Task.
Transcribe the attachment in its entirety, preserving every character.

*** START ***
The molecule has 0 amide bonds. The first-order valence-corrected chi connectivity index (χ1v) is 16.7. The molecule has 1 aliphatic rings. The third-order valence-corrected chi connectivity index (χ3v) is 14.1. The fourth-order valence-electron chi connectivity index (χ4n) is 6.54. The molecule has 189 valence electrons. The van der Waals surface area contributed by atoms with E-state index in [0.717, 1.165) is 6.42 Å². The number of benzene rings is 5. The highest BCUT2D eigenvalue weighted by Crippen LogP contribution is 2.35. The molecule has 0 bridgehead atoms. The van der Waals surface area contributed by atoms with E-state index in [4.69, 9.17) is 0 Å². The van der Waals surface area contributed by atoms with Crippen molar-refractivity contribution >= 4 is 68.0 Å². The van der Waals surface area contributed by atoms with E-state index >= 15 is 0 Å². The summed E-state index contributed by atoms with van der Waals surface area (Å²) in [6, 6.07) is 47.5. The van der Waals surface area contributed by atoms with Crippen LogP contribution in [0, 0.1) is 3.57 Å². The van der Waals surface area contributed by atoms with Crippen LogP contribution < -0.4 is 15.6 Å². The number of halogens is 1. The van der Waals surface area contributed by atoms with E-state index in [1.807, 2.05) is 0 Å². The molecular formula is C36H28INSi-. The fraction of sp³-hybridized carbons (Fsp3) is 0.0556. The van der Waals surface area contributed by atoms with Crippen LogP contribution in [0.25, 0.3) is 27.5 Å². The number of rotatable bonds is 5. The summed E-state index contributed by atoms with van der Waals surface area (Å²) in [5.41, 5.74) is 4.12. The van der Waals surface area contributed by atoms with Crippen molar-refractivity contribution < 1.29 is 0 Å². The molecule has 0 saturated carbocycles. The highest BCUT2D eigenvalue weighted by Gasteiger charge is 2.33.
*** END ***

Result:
The molecule has 0 amide bonds. The first-order valence-corrected chi connectivity index (χ1v) is 16.7. The molecule has 1 aliphatic rings. The third-order valence-corrected chi connectivity index (χ3v) is 14.1. The fourth-order valence-electron chi connectivity index (χ4n) is 6.54. The molecule has 189 valence electrons. The van der Waals surface area contributed by atoms with E-state index in [0.717, 1.165) is 6.42 Å². The number of benzene rings is 5. The highest BCUT2D eigenvalue weighted by Crippen LogP contribution is 2.35. The molecule has 0 bridgehead atoms. The van der Waals surface area contributed by atoms with E-state index in [4.69, 9.17) is 0 Å². The van der Waals surface area contributed by atoms with Crippen molar-refractivity contribution >= 4 is 68.0 Å². The van der Waals surface area contributed by atoms with E-state index >= 15 is 0 Å². The summed E-state index contributed by atoms with van der Waals surface area (Å²) in [6, 6.07) is 47.5. The van der Waals surface area contributed by atoms with Crippen LogP contribution in [0, 0.1) is 3.57 Å². The van der Waals surface area contributed by atoms with Crippen LogP contribution < -0.4 is 15.6 Å². The number of halogens is 1. The van der Waals surface area contributed by atoms with E-state index in [1.807, 2.05) is 0 Å². The molecular formula is C36H28INSi-. The fraction of sp³-hybridized carbons (Fsp3) is 0.0556. The van der Waals surface area contributed by atoms with Crippen LogP contribution in [0.25, 0.3) is 27.5 Å². The number of rotatable bonds is 5. The summed E-state index contributed by atoms with van der Waals surface area (Å²) in [5.41, 5.74) is 4.12. The van der Waals surface area contributed by atoms with Crippen molar-refractivity contribution < 1.29 is 0 Å². The molecule has 0 saturated carbocycles. The highest BCUT2D eigenvalue weighted by Gasteiger charge is 2.33.